[linux-elitists] web server software for tarpitting?
Karsten M. Self
Sat Feb 23 18:15:11 PST 2008
on Sat, Feb 23, 2008 at 08:59:02AM -0800, Don Marti (firstname.lastname@example.org) wrote:
> begin kermit tensmeyer quotation of Thu, Feb 21, 2008 at 12:05:08AM +0000:
Your attribution's missing a space, Don.
> > the solutions are to fix the standards, and then focus on allowing
> > software to match the standards. DTD validation has been around for a
> > long time. Quick fixes will generate other problems that can be worse
> > than the problem it was intended to fix
> Already fixed at the HTTP level. Caching the DTD until it expires is
> the only approach that's consistent with both the HTTP standard and
> the unwritten HTTP client rule of not being a dick to the people who
> run the HTTP server.
Requires compliance in *every* client using the protocol. Or at least
sufficiently many that the "I'm with Dick" population can't
significantly affect the W3C's Web infrastructure. In Gartner terms:
> Already-deployed corporate software gets fixed only
> if someone with budget authority complains, or if
> there's a credible legal threat.
> Remember the great Wisconsin NTP DoS of 2003?
> This situation seems different because it's not one badly designed
> product, but zillions of in-house programs. In this case, the only
> way I can see to make someone complain is to slow down the software.
> The developer who's ordered to make the fix wouldn't even have to know
> about the policy.
That ... smells bad to me. "Never cache" and "always cache" both lead
to problems. You're still dealing with compliance issues. And
tarpitting (in the email sense) works largely on the basis that it both
solves the local problem (the tarpitting email-recipient server gets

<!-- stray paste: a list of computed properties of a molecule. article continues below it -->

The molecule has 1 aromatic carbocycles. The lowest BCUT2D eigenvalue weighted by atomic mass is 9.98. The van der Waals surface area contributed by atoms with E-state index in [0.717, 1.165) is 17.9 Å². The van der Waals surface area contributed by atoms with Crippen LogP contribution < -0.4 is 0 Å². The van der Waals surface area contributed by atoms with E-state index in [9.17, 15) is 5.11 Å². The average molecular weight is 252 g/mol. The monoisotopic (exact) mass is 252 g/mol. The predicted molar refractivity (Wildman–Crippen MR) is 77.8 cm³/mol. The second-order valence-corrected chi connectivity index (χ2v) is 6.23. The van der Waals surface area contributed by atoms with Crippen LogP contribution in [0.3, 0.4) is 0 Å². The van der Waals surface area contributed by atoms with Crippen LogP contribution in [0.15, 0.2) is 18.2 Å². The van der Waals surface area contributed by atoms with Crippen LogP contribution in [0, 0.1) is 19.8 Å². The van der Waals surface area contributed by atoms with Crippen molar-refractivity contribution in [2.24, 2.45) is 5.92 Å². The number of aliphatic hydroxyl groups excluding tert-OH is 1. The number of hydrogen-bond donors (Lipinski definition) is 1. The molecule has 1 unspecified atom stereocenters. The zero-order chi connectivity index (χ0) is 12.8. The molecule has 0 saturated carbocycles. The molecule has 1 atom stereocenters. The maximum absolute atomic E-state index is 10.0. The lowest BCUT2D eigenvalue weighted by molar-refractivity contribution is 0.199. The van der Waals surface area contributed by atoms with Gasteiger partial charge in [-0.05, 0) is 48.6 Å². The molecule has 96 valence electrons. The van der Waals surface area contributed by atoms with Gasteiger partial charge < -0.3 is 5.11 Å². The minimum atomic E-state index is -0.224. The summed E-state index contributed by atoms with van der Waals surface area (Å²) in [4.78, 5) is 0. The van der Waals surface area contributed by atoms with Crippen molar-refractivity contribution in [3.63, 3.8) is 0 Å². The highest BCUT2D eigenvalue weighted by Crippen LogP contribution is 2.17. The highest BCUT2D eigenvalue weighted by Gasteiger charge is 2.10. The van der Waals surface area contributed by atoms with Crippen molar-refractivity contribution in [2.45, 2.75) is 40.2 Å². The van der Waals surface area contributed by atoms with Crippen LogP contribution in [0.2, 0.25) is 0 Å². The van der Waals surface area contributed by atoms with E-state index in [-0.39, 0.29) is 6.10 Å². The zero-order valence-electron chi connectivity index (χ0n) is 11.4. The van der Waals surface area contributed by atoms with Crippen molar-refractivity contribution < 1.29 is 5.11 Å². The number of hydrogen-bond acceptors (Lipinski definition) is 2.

less spam) and he general problem (lots of tarpitting servers (we hope)
start to create socket / TCP starvation on the spam sender(s). Though
likelihood of this in an age of botnets seems ... low.
> It seems like the most obvious fix would be for HTTP client libraries
> to cache where possible by default, and make the programmer turn off
> the cache if he or she really didn't want it.
I still smell a protocol mismatch.
Short term fix: band-aide a solution with rate-limiting (what the
proposed tarpitting solution really is), tattling, caching,
infrastructure enhancement, and outreach to dev tools providers (e.g.:
major scripting languages, business back-end tools (Java, J2EE, etc.),
and Microsoft (multiple sins) to improve future products where specific
faults are determined. In future: switch to, or create, a protocol
which more closely fits the needs and goals of DTD distribution. I like
the outline I provided earlier: DNS + singerprinting + PKI. I've been
guilty of worse sins.
Karsten M. Self <email@example.com> http://linuxmafia.com/~karsten
Ceterum censeo, Caldera delenda est.
-------------- next part --------------
A non-text attachment was scrubbed...
Name: not available
Size: 191 bytes
Desc: Digital signature
Url : http://allium.zgp.org/pipermail/linux-elitists/attachments/20080223/7f471398/attachment.pgp
More information about the linux-elitists